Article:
A certain pastor was concerned that the children in his Sunday School were not receiving the Bible knowledge they needed. So, while walking down the halls of the church, he met little Johnny and asked him, “Johnny, who knocked down the walls of Jericho?”
Little Johnny shot back, “Preacher, I don’t know. But I sure didn’t do it.” The pastor thought, “This is terrible. Johnny’s been in Sunday school for years and he still doesn’t know who knocked down the walls of Jericho. I need to talk to his Sunday school teacher.”
So the pastor approached Mrs. Brown and said to her, “Mrs. Brown, I stopped Johnny in the hall and asked him who knocked down the walls of Jericho. He told me he didn’t know, but he sure didn’t do it.” Mrs. Brown replied, “Pastor, Johnny is one of my best pupils. He is always present. And, he comes from one of the best families in our church. If Johnny says he didn’t do it, I believe him.”
The pastor then thought, “This is really terrible. Not only does Johnny not know who knocked down the walls of Jericho, neither does his teacher. I need to talk to the deacons about this.” So, the pastor contacted the chairman of the deacons and told him the whole story.
He told how he had stopped Johnny in the hall and asked him who knocked down the walls of Jericho and Johnny had responded he didn’t know but he sure didn’t do it. Then he explained how he confronted Mrs. Brown and she apparently didn’t know who knocked down the walls of Jericho because she said she believed Johnny.
The pastor then said to the chairman of the deacons, “Brother Smith, this is terrible. Nobody seems to know who knocked down the walls of Jericho.” Deacon Smith responded, “Pastor, I think you’re making a mountain out of a molehill. Why don’t you just tell us what these walls cost, we’ll pay for them, and forget about it.”
Of course, the above story is only humorous if one actually knows the stories of the Bible. Otherwise, one cannot appreciate just how woefully ignorant of the Bible’s content the various members within this story are!
And yet, if one does know his or her Bible, the humor of the story is quickly negated by how closely it now hits home. Sadly, study after study now indicates just how increasingly ignorant the average American is of the Bible and its content.
Dr. Albert Mohler, President of the Southern Baptist Theological Seminary in Louisville, Kentucky, recently commented on the sad state of Biblical literacy (or illiteracy) in America today. In a 2016 blog post titled “The Scandal of Biblical Illiteracy: It's Our Problem”, he observed the following:
While America's evangelical Christians are rightly concerned about the secular worldview's rejection of biblical Christianity, we ought to give some urgent attention to a problem much closer to home--biblical illiteracy in the church. This scandalous problem is our own, and it's up to us to fix it.
Researchers George Gallup and Jim Castelli put the problem squarely: "Americans revere the Bible--but, by and large, they don't read it. And because they don't read it, they have become a nation of biblical illiterates." How bad is it? Researchers tell us that it's worse than most could imagine.
Fewer than half of all adults can name the four gospels. Many Christians cannot identify more than two or three of the disciples. According to data from the Barna Research Group, 60 percent of Americans can't name even five of the Ten Commandments. "No wonder people break the Ten Commandments all the time. They don't know what they are," said George Barna, president of the firm. The bottom line? "Increasingly, America is biblically illiterate." [see Barna Group’s web site].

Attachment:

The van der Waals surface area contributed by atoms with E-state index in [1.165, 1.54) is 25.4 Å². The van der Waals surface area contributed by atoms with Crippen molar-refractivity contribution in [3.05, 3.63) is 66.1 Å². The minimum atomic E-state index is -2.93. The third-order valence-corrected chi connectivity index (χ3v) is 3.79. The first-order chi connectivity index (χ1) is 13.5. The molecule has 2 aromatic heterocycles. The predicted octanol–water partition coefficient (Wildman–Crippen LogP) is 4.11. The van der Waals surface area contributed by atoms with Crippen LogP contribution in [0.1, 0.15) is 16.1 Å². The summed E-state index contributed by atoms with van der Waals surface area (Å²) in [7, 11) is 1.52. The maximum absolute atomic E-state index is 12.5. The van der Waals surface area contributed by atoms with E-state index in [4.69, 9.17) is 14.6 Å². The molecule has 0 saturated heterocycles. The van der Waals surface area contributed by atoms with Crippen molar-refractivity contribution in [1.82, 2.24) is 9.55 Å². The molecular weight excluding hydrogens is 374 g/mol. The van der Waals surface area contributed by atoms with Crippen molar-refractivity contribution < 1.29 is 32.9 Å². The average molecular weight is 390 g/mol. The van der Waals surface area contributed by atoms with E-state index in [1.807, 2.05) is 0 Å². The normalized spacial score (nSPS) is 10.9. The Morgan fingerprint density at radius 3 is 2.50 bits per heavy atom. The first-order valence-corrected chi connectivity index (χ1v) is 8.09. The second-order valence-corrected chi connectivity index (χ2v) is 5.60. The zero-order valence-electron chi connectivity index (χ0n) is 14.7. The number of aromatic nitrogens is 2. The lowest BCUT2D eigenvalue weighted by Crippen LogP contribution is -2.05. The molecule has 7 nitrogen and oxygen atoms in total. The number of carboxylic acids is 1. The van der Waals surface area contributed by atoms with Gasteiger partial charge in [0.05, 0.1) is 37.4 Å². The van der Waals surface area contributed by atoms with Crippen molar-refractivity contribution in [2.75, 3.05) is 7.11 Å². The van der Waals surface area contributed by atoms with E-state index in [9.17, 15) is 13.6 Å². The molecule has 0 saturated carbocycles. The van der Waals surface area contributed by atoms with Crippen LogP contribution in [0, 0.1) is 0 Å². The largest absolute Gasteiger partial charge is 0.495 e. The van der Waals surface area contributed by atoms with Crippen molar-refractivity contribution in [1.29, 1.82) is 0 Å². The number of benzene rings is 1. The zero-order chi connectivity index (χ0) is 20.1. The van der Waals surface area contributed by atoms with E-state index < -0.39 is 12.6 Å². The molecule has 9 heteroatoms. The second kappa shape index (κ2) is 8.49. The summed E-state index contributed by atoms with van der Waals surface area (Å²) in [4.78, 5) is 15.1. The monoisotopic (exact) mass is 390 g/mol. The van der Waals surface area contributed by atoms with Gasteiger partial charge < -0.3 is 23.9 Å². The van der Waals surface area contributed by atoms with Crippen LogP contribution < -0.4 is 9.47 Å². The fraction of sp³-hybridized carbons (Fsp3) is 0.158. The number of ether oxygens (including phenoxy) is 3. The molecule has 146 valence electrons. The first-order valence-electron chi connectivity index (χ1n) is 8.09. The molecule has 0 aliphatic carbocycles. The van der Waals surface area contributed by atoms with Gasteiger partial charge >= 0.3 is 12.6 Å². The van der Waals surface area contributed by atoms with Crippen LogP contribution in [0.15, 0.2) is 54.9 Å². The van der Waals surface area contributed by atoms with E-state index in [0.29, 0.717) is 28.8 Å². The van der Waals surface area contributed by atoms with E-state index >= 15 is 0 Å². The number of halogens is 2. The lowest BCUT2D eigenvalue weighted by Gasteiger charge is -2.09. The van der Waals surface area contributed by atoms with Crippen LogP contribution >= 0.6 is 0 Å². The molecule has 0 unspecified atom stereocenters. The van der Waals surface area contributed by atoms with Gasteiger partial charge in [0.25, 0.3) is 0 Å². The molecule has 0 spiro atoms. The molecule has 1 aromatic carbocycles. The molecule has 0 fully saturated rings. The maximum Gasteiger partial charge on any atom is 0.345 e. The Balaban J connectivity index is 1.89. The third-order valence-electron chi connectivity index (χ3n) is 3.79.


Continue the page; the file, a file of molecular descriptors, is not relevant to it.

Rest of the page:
Multiple surveys reveal the problem in stark terms. According to 82 percent of Americans, "God helps those who help themselves," is a Bible verse. Those identified as born-again Christians did better--by one percent. A majority of adults think the Bible teaches that the most important purpose in life is taking care of one's family.
Some of the statistics are enough to perplex even those aware of the problem. A Barna poll indicated that at least 12 percent of adults believe that Joan of Arc was Noah's wife. Another survey of graduating high school seniors revealed that over 50 percent thought that Sodom and Gomorrah were husband and wife. A considerable number of respondents to one poll indicated that the Sermon on the Mount was preached by Billy Graham. We are in big trouble.
In his first New Testament Letter (chapter 3, verse 15), the Apostle Peter tells us as believers that we are to: “Always be prepared to give an answer to everyone who asks you to give the reason for the hope that you have.”
To do this, it is imperative that we have a basic knowledge of the Bible and its contents. Otherwise, how can we ever hope either to articulate or to defend our basic Christian convictions?
For these very reasons, the Apostle Paul, in his Second New Testament Letter to his young protégé Timothy (chapter 2, verse 15, KJV), gave him the following admonition: “Study to shew thyself approved unto God, a workman that needeth not to be ashamed, rightly dividing the word of truth.”
The Bible is essential to the Christian faith. Therefore, it behooves all who follow Jesus Christ to read and reflect upon its message regularly. Otherwise, when the world presses us as to the substance and basis of our faith, which it surely will, we may well find ourselves without a foundation upon which to stand.
JOKE SOURCE: Paul W. Powell, A Funny Thing Happened On the Way to Retirement: 45 Years of My Best Jokes (Dallas: Texas Baptist Leadership Center, 2000), pp. 71-71.
Available Online at: https://www.baylor.edu/content/services/document.php?id=146507.
MOHLER ARTICLE: https://albertmohler.com/2016/01/20/the-scandal-of-biblical-illiteracy-its-our-problem-4/.
SCRIPTURE SOURCES: http://biblehub.com/1_peter/3-15.htm and http://biblehub.com/2_timothy/2-15.htm.